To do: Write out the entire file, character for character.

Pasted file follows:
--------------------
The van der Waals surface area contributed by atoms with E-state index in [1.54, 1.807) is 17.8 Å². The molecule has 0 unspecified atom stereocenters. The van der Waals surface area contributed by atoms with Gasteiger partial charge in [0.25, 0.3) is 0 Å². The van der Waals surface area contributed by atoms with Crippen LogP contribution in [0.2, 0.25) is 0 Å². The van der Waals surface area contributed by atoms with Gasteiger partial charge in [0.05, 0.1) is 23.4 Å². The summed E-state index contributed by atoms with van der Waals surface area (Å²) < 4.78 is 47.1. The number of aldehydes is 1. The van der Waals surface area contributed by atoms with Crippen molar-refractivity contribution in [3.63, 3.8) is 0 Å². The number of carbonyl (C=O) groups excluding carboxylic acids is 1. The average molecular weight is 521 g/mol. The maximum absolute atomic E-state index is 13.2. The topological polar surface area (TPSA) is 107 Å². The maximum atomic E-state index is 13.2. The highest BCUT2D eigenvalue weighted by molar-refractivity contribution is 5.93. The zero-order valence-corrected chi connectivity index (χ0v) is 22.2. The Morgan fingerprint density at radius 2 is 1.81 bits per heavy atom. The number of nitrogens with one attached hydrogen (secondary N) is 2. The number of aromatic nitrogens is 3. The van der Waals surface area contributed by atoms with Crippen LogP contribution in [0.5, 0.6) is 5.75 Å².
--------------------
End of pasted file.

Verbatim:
The van der Waals surface area contributed by atoms with E-state index in [1.54, 1.807) is 17.8 Å². The molecule has 0 unspecified atom stereocenters. The van der Waals surface area contributed by atoms with Gasteiger partial charge in [0.25, 0.3) is 0 Å². The van der Waals surface area contributed by atoms with Crippen LogP contribution in [0.2, 0.25) is 0 Å². The van der Waals surface area contributed by atoms with Gasteiger partial charge in [0.05, 0.1) is 23.4 Å². The summed E-state index contributed by atoms with van der Waals surface area (Å²) < 4.78 is 47.1. The number of aldehydes is 1. The van der Waals surface area contributed by atoms with Crippen molar-refractivity contribution in [3.63, 3.8) is 0 Å². The number of carbonyl (C=O) groups excluding carboxylic acids is 1. The average molecular weight is 521 g/mol. The maximum absolute atomic E-state index is 13.2. The topological polar surface area (TPSA) is 107 Å². The maximum atomic E-state index is 13.2. The highest BCUT2D eigenvalue weighted by molar-refractivity contribution is 5.93. The zero-order valence-corrected chi connectivity index (χ0v) is 22.2. The Morgan fingerprint density at radius 2 is 1.81 bits per heavy atom. The number of nitrogens with one attached hydrogen (secondary N) is 2. The number of aromatic nitrogens is 3. The van der Waals surface area contributed by atoms with Crippen LogP contribution in [0.5, 0.6) is 5.75 Å².